The nuclear explosion that occurred in Hiroshima, Japan in 1945 exploded with an energy of 15 kilotons.

hiroshima atomic bomb

Mushroom cloud from the atomic bombing of Nagasaki, Japan on August 9, 1945. Fireballs caused by explosions rise very quickly through the air. (Image Source: Wikimedia Commons)

What are the biggest nuclear bomb explosions of all time?

These are the 3 most powerful man-made explosions in the history of mankind (in descending order of their strength):

  1. The biggest, most powerful nuclear explosion of all time occurred as a result of the detonation of Tsar Bomba, the most forceful nuclear weapon ever detonated in the history of mankind. It was a Russian bomb that was tested on 30 October 1961. It had a yield of 57 Megatons, which was around 3,300 times more powerful than the Hiroshima explosion!
  2. The second most energetic explosion occurred following the detonation of the B-41 nuclear bomb – a thermonuclear weapon deployed by the United States in the early 1960s. Its yield was 25 Megatons.
  3. The third biggest nuclear explosion occurred due to the detonation of another American thermonuclear weapon called Castle Bravo, which detonated with a yield of around 15 Megatons in March 1954. These were the three most powerful explosions in the history of mankind.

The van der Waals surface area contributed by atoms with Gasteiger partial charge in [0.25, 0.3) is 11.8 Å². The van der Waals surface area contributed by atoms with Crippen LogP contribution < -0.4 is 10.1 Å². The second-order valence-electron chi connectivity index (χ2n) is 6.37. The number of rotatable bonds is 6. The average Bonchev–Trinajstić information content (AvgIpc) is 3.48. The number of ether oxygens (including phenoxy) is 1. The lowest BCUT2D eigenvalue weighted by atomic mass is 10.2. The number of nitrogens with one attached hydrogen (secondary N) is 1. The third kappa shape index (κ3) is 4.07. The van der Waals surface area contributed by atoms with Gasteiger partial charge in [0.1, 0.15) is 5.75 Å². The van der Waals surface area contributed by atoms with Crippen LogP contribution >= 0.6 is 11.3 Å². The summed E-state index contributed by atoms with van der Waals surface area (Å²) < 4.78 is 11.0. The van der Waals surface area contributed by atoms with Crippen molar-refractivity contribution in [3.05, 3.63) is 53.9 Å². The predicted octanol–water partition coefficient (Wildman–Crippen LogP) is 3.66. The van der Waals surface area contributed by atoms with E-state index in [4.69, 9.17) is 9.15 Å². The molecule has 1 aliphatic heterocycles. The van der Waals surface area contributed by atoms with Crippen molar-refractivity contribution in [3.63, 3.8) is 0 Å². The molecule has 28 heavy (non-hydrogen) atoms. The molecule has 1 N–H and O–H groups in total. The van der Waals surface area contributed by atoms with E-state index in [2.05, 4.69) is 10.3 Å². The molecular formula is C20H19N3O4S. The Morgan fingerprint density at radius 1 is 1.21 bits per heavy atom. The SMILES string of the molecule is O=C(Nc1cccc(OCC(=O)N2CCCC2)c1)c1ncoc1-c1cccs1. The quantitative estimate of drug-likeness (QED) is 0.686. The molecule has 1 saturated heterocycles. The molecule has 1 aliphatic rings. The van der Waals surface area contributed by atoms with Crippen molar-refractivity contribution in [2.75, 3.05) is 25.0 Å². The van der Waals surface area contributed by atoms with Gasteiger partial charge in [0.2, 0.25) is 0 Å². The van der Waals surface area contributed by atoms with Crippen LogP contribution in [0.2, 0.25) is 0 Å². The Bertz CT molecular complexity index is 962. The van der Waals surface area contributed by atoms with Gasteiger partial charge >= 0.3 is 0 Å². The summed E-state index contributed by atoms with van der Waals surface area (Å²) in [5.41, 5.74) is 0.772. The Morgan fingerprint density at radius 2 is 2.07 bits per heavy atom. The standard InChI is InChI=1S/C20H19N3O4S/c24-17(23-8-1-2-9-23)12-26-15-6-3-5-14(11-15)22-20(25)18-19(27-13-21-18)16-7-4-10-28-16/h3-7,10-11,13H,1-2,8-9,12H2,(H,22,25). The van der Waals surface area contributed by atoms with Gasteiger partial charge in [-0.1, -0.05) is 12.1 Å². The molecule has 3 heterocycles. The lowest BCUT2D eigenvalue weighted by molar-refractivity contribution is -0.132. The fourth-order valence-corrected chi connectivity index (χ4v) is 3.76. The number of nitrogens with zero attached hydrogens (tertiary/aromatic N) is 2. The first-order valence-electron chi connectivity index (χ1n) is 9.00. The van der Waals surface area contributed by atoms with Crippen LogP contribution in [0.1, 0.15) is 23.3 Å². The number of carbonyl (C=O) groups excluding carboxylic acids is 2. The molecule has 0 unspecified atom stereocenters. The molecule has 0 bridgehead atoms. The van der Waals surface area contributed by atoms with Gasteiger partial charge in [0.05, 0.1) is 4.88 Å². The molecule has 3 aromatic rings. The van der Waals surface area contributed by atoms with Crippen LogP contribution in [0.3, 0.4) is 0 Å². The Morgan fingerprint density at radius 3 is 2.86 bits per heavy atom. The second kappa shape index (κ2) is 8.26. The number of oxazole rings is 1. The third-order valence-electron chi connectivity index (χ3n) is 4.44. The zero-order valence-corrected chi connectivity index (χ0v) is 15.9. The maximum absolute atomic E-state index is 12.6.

nuclear explosions in history

A comparison of some of the biggest nuclear explosions till date

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As you can see, a sudden, rapid and concentrated release of heat in a relatively cool surrounding is all it takes to form a mushroom cloud in the sky. So, the next time you see an image of a mushroom cloud, don’t jump to the ‘it must be nuclear way’ conclusion; it might just be a powerful volcanic eruption or a raging forest inferno. Neither of those options are ideal either, but it’s better than a sign that the nuclear apocalypse has begun!

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About the Author

Ashish is a Science graduate (Bachelor of Science) from Punjabi University (India). He spends a lot of time watching movies, and an awful lot more time discussing them. He likes Harry Potter and the Avengers, and obsesses over how thoroughly Science dictates every aspect of life… in this universe, at least.